The lives of the ‘ordinary’ soldiers
It’s possible to deduce a lot about the lives of ‘ordinary’ soldiers from the muster records. Men originally enlisted for 25 years with regiments, frequently spending 10 or more years in India or on garrison duty in the Empire – a man entering the army clearly gave up his previous life. By the 1880s, short service enlistment and faster transport reduced periods abroad to five or six years. Though there were numerous wars in the 19th century, many troops seem to have passed their service on peaceful garrison duty at home or abroad.
Drunkenness was clearly a major problem. Pages of the musters are dedicated to men fined for the offence and the same names occur again and again. In the vast majority of cases, the soldier had his pay docked by his commanding officer and it’s rare it reached Court Martial. It’s always worth checking these pages as even the best men succumbed to drink on occasion.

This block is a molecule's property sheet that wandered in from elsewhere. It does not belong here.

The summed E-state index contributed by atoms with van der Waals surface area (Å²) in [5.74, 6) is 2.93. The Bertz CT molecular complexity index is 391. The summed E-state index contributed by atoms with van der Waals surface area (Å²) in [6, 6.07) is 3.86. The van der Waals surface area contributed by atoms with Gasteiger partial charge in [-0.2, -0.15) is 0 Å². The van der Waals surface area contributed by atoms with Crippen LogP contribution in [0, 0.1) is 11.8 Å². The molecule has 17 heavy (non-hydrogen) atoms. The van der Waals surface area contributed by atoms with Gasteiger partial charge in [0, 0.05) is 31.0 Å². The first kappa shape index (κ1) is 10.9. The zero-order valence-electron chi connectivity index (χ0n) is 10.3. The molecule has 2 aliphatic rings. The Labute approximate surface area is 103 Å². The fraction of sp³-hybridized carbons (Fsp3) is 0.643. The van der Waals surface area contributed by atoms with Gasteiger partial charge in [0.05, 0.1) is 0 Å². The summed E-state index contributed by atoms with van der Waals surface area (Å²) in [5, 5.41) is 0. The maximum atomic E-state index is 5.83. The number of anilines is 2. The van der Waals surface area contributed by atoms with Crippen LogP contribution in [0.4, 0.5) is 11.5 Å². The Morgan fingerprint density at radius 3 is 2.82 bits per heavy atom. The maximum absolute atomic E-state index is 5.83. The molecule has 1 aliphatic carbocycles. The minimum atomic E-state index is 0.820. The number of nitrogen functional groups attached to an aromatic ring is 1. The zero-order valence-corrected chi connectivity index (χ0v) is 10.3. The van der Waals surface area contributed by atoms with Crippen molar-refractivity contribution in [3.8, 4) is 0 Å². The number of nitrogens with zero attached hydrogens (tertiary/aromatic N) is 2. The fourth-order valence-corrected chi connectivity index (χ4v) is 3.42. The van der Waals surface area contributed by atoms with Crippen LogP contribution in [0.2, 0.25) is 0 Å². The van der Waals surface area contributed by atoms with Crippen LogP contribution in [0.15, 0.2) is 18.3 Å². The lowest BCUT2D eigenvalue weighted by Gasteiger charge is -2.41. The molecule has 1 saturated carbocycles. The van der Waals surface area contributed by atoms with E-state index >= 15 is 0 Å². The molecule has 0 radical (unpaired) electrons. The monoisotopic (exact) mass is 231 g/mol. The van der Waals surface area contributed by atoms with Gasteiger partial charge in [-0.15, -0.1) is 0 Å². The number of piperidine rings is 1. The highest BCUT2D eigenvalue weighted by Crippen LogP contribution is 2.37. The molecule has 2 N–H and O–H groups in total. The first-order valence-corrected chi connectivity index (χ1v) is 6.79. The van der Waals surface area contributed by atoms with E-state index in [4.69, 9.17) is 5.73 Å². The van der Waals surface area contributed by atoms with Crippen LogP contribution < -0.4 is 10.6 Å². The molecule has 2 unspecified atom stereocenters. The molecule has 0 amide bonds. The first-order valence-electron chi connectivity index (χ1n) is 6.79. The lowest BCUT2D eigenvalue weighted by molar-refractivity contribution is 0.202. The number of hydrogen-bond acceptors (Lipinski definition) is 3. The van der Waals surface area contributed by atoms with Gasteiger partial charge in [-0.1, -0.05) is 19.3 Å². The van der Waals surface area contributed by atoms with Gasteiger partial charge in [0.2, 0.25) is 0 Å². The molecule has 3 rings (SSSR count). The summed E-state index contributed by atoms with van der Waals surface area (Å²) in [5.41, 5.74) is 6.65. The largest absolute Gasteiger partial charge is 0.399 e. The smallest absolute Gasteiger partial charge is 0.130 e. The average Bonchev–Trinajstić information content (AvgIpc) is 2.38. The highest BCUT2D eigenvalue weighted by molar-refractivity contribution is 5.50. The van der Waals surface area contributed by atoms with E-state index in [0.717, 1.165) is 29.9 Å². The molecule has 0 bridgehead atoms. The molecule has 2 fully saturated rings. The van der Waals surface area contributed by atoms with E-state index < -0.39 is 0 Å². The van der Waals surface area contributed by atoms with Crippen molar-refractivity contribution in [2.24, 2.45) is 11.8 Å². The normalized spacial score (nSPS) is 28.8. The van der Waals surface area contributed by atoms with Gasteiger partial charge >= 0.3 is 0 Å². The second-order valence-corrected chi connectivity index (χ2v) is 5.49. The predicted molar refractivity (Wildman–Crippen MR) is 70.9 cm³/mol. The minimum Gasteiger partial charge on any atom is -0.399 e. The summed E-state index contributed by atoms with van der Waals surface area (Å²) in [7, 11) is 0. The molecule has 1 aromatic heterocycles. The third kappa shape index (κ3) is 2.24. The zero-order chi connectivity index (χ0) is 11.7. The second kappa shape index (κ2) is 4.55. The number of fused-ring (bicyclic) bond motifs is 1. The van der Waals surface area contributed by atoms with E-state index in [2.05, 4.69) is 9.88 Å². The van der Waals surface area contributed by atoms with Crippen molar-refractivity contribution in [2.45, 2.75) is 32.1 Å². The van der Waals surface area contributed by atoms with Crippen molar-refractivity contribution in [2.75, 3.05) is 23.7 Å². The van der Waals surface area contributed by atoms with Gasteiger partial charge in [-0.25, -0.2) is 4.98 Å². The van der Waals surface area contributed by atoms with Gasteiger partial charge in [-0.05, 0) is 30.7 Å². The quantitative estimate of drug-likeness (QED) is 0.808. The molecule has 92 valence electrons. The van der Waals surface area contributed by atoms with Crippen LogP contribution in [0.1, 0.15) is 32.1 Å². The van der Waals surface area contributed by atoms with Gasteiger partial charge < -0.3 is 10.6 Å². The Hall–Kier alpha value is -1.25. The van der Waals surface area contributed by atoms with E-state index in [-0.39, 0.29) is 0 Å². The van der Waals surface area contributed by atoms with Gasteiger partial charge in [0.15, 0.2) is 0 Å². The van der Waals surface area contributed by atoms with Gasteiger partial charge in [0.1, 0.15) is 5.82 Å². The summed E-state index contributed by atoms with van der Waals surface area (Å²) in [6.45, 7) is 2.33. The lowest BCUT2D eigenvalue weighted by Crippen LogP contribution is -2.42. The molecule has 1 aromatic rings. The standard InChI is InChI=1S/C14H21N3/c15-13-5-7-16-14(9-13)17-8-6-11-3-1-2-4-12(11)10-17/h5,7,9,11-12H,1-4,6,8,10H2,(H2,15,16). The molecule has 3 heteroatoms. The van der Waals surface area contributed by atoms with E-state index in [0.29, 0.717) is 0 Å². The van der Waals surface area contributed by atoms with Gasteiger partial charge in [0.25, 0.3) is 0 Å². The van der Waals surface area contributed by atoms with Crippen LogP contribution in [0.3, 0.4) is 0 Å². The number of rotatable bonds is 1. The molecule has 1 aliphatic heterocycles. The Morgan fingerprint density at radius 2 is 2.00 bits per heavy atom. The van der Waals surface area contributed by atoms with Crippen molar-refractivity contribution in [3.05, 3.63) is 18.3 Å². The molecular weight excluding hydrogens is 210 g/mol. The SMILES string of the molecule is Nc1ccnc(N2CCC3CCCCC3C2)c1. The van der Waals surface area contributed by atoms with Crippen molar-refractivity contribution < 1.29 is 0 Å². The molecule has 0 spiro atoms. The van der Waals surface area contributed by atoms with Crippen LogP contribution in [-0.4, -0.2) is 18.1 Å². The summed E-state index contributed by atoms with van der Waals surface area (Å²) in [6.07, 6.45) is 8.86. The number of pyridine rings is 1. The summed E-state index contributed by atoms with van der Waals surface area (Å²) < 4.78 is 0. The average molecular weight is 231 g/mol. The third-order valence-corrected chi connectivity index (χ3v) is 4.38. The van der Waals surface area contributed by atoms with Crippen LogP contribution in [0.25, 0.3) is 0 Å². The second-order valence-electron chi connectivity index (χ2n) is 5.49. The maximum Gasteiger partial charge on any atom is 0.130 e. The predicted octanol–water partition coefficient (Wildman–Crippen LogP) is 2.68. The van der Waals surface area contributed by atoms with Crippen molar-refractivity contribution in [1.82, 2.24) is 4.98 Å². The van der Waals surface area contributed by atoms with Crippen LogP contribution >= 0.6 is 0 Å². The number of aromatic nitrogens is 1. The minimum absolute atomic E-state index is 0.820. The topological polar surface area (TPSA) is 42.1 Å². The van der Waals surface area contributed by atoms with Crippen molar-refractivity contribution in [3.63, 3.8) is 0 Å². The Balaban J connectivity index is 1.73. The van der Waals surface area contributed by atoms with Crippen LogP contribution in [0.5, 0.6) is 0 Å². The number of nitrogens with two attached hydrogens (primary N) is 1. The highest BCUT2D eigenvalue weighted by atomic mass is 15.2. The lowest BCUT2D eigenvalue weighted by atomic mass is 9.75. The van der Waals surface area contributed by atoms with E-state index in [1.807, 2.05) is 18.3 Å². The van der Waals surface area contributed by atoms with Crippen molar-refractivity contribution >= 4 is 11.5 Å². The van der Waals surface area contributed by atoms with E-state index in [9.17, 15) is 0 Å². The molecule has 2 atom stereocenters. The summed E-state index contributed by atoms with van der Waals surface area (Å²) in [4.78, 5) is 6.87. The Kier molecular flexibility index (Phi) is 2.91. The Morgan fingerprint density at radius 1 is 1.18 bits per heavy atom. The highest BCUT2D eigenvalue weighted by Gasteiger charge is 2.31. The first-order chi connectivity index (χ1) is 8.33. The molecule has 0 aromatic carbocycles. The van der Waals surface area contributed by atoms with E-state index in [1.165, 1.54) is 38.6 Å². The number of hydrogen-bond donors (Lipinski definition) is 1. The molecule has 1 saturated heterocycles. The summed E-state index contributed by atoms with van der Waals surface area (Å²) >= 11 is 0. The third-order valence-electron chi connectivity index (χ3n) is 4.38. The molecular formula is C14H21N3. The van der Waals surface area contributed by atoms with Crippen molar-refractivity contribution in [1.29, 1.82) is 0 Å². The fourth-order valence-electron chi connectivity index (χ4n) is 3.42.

Attempts were made to educate both the ordinary soldier and his family. Though they don’t appear in the earlier musters, by the 1850s we begin to see regiments employing both male and female teachers. By the 1870s, when general education was introduced, regimental teachers appear regularly, often aided by soldier assistants.
Service in India, where pay went much further and where a soldier might have a native wife, was clearly popular. Whole swathes of men can be seen transferring to other units when their regiment went home, in order to remain there.